Donnie Lee Lindsey, longtime bishop within the Church of God in Christ (COGIC) in Arkansas and noted businessman, founded the regionally famous Lindsey’s Barbecue in North Little Rock (Pulaski County). He was inducted into the Arkansas Black Hall of Fame in 2015.
Donnie Lee Lindsey was born in Bluff City (Nevada County) on April 17, 1924, to Newton Lindsey and Anna Lindsey. His father was a sharecropper. By the 1930 census, he had one brother and four sisters. The family moved to the Maumelle (Pulaski County) area when Lindsey was four years old. In an interview with the Arkansas Democrat-Gazette, Lindsey described himself as a rebellious youth who dropped out of school, only returning at age seventeen to attend the ninth grade. In junior high school and high school, he worked at Johnson’s Barbecue in Little Rock (Pulaski County). In 1943, he fought in World War II. The following year, he felt himself being called to the ministry, and when he returned from the war, he entered Arkansas Baptist College in Little Rock, earning a BA in 1949. He later undertook graduate work at Fisk University in Tennessee and at what is now Tuskegee University in Alabama.
Lindsey married Irma Moore on September 1, 1946; they had three children.
His first pastorate was at the England Church of God in Christ in England (Lonoke County), starting in 1951. In 1959, he transferred to Revelation Church of God in Christ in Carlisle (Lonoke County). In 1967, Lindsey began serving in a larger administrative capacity within COGIC, taking on the position of Jurisdictional Sunday School Superintendent. In 1972, he organized the Emmanuel Mission in North Little Rock, and the following year he was appointed as the first administrative assistant of the bishop of the Second Jurisdiction of Arkansas. In 1974, he was made bishop of that jurisdiction, holding the office until 2009, when he retired as bishop. The next year, he was made the pastor of what later became New Calvary Temple in North Little Rock. He took on the position of senior pastor at The Worship Center COGIC, also in North Little Rock, a mission of New Calvary. During his time as bishop, he also filled in on an interim basis in other jurisdictions within the state.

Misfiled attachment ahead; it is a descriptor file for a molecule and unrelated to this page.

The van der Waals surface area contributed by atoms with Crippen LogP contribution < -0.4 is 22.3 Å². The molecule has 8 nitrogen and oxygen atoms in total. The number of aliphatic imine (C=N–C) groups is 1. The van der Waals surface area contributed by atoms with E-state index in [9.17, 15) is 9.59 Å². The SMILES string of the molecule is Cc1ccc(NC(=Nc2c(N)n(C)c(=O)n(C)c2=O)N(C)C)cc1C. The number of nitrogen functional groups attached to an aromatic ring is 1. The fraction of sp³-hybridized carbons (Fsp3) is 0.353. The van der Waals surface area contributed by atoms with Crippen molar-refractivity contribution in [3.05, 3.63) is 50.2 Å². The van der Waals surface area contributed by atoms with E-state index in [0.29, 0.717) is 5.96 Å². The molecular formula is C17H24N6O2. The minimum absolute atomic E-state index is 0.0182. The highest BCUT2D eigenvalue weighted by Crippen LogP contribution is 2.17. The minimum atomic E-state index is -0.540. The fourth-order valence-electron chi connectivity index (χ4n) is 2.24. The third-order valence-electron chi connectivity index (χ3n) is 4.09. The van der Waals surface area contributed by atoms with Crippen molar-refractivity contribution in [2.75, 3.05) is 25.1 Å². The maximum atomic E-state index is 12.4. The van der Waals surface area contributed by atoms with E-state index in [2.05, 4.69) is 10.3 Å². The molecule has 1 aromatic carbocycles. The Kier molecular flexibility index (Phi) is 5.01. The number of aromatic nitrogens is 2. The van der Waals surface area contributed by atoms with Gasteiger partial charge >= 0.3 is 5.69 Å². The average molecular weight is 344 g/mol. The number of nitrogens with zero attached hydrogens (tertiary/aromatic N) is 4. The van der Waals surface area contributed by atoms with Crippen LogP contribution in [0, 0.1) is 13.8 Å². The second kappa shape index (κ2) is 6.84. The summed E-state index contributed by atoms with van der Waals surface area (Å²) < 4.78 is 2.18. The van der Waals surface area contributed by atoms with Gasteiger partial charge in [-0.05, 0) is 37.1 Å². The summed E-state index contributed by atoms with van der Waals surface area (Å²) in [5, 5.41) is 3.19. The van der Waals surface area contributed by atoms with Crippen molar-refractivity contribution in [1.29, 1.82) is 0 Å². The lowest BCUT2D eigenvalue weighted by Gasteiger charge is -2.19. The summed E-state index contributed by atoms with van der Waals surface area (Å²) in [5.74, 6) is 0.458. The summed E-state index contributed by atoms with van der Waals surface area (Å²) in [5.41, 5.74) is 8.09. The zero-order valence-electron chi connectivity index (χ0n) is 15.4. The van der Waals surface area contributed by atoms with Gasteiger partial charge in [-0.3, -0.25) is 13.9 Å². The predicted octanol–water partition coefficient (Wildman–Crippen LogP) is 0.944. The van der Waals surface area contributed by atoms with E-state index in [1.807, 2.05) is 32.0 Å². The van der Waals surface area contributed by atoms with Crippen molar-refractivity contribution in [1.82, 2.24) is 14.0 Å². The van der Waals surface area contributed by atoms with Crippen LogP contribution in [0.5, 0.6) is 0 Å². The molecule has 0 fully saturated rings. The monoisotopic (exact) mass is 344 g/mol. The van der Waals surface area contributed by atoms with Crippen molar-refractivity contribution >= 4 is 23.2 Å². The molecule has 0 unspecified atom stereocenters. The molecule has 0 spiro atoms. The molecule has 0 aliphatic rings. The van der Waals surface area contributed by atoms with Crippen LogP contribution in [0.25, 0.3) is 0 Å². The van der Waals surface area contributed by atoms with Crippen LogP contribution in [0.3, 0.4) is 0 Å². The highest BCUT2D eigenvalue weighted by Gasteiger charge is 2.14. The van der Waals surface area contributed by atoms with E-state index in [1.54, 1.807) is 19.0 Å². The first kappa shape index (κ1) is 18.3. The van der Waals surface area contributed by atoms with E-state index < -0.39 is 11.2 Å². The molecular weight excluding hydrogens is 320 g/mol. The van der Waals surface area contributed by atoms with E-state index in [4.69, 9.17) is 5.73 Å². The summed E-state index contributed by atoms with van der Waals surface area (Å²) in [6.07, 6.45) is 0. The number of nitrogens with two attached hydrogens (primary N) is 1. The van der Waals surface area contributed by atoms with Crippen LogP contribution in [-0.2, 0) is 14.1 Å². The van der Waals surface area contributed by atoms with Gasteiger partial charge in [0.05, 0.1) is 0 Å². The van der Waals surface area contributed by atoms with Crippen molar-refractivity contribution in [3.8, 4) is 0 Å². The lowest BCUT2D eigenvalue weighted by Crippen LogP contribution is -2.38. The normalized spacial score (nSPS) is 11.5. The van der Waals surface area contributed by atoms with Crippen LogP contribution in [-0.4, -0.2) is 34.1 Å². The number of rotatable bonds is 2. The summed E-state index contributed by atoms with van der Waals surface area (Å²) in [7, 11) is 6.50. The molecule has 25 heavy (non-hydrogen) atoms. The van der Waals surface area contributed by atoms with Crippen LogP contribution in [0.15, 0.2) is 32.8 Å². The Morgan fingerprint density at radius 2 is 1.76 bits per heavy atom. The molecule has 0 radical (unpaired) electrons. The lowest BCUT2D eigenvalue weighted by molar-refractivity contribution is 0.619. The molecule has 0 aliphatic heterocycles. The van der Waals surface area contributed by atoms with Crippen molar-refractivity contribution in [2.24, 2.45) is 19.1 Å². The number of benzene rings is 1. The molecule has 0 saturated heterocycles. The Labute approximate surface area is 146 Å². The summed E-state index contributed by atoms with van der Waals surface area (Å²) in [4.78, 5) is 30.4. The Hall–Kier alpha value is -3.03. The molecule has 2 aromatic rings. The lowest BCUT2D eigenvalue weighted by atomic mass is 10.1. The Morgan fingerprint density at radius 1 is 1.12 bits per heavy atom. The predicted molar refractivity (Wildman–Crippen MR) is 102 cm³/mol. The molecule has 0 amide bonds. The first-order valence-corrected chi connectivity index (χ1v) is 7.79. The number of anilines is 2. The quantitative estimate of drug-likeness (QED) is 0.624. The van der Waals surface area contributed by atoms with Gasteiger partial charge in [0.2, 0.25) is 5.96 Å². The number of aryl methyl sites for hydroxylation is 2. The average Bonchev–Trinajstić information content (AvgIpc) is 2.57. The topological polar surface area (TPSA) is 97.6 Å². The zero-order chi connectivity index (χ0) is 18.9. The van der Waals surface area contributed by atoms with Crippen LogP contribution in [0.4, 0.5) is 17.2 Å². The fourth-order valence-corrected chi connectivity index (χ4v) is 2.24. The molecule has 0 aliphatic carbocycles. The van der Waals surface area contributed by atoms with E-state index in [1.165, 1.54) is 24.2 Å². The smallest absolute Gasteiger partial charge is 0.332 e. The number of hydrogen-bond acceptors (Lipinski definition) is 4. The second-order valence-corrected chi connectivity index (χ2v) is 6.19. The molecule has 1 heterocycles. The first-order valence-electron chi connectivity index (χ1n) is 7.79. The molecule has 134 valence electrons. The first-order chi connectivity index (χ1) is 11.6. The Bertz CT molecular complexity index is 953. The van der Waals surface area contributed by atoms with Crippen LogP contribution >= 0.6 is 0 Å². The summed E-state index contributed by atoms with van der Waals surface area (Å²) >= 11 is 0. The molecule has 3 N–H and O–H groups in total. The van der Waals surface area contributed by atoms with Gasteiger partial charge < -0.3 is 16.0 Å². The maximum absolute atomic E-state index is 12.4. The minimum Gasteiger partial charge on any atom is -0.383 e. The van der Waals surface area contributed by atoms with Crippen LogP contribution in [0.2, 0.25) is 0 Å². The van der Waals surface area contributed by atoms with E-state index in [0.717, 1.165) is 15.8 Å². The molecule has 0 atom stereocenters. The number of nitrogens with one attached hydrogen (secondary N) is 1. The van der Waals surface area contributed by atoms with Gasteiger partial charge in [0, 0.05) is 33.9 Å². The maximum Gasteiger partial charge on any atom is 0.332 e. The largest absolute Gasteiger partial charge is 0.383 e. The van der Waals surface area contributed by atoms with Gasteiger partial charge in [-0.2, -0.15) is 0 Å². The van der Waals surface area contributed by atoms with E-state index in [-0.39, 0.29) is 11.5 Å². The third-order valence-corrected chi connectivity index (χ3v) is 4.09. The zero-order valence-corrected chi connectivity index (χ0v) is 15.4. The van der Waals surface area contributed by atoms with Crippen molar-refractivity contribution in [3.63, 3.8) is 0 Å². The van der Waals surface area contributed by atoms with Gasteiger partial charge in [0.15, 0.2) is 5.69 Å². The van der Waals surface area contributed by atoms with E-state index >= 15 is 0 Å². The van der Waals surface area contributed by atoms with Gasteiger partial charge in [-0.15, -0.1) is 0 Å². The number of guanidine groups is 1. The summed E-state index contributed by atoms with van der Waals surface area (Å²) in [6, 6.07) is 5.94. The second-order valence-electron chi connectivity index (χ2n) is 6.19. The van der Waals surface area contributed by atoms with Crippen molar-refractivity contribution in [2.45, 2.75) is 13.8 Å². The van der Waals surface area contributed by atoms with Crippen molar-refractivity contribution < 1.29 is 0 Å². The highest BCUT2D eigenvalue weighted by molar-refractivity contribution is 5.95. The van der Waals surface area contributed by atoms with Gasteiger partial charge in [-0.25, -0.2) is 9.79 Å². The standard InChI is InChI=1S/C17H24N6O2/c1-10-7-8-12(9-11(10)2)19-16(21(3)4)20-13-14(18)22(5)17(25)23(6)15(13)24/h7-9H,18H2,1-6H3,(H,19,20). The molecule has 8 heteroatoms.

Lindsey also held jobs outside the church, including serving as a teacher and as the principal of George Washington Carver School in Allport (Lonoke County). However, he is perhaps best known as the proprietor of Lindsey’s Barbecue in North Little Rock, which he started in 1956. The restaurant became a North Little Rock staple. In 1975, shortly after having been appointed bishop, he sold the restaurant to a nephew, Richard Lindsey (one of the North Little Rock Six). Lindsey entered the food service business again in 1989 when he opened Lindsey’s Hospitality House, which was a home-cooking and barbecue restaurant that offered catering services and a banquet hall. Lindsey’s son Donnie Jr. eventually took it over. In 2007, the original Lindsey’s Barbecue was destroyed by fire. The business at 207 Curtis Sykes Dr. in North Little Rock became known as Lindsey’s BBQ & Hospitality House.
Lindsey has also served on a number of local, regional, and state boards, including the Arkansas State Labor Board. He was the Coordinator of Citizens Participation in the Model Cities Program and on the Governor’s Commission on School District Reorganization, as well being the first African American to serve on the North Little Rock City Council, the North Little Rock Chamber of Commerce, and the board of directors of the North Little Rock Boys and Girls Club. He holds an honorary doctorate degree from Arkansas Baptist College and from Shorter College.
For additional information:
“Bluff City Native Named to Arkansas Black Hall of Fame.” HopePresscott.com, October 8, 2015. http://www.hopeprescott.com/bluff-city-native-named-to-arkansas-black-hall-of-fame/ (accessed March 3, 2017).
Williams, Helaine R. “Bishop/Barbecue Master Set to Join Hall of Fame.” Arkansas Democrat-Gazette, October 11, 2015, pp. 1E, 6E.
Encyclopedia of Arkansas History & Culture